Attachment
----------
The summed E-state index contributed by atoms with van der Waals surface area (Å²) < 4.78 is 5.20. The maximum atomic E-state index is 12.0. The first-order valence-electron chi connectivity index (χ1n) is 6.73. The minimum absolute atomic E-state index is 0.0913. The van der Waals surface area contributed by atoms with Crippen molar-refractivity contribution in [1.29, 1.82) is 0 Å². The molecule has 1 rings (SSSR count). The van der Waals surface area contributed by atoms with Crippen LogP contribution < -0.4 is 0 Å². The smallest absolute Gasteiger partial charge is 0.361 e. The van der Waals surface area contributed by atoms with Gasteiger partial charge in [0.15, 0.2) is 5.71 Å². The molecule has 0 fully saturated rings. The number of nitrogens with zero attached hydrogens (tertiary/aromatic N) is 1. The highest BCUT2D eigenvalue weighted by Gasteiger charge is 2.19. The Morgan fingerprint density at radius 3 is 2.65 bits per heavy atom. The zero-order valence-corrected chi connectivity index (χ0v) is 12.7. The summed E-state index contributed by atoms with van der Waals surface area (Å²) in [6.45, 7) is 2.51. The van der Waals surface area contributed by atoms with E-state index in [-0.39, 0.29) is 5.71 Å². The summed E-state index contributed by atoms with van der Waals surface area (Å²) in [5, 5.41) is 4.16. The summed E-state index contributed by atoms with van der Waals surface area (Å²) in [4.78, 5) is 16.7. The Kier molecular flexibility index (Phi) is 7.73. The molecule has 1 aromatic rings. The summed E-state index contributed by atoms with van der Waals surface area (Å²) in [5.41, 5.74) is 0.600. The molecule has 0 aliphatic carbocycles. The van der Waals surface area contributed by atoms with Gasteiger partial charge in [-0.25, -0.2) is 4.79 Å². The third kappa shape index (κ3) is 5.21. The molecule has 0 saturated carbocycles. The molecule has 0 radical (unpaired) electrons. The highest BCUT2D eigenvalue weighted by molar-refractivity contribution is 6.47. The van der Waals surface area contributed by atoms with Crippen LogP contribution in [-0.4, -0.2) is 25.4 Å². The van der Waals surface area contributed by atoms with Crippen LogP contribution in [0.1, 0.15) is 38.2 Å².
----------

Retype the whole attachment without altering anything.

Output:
The summed E-state index contributed by atoms with van der Waals surface area (Å²) < 4.78 is 5.20. The maximum atomic E-state index is 12.0. The first-order valence-electron chi connectivity index (χ1n) is 6.73. The minimum absolute atomic E-state index is 0.0913. The van der Waals surface area contributed by atoms with Crippen molar-refractivity contribution in [1.29, 1.82) is 0 Å². The molecule has 1 rings (SSSR count). The van der Waals surface area contributed by atoms with Crippen LogP contribution < -0.4 is 0 Å². The smallest absolute Gasteiger partial charge is 0.361 e. The van der Waals surface area contributed by atoms with Gasteiger partial charge in [0.15, 0.2) is 5.71 Å². The molecule has 0 fully saturated rings. The number of nitrogens with zero attached hydrogens (tertiary/aromatic N) is 1. The highest BCUT2D eigenvalue weighted by Gasteiger charge is 2.19. The Morgan fingerprint density at radius 3 is 2.65 bits per heavy atom. The zero-order valence-corrected chi connectivity index (χ0v) is 12.7. The summed E-state index contributed by atoms with van der Waals surface area (Å²) in [6.45, 7) is 2.51. The van der Waals surface area contributed by atoms with E-state index in [-0.39, 0.29) is 5.71 Å². The summed E-state index contributed by atoms with van der Waals surface area (Å²) in [5, 5.41) is 4.16. The summed E-state index contributed by atoms with van der Waals surface area (Å²) in [4.78, 5) is 16.7. The Kier molecular flexibility index (Phi) is 7.73. The molecule has 1 aromatic rings. The summed E-state index contributed by atoms with van der Waals surface area (Å²) in [5.41, 5.74) is 0.600. The molecule has 0 aliphatic carbocycles. The van der Waals surface area contributed by atoms with Gasteiger partial charge in [-0.25, -0.2) is 4.79 Å². The third kappa shape index (κ3) is 5.21. The molecule has 0 saturated carbocycles. The molecule has 0 radical (unpaired) electrons. The highest BCUT2D eigenvalue weighted by molar-refractivity contribution is 6.47. The van der Waals surface area contributed by atoms with Crippen LogP contribution in [-0.4, -0.2) is 25.4 Å². The van der Waals surface area contributed by atoms with Crippen LogP contribution in [0.1, 0.15) is 38.2 Å².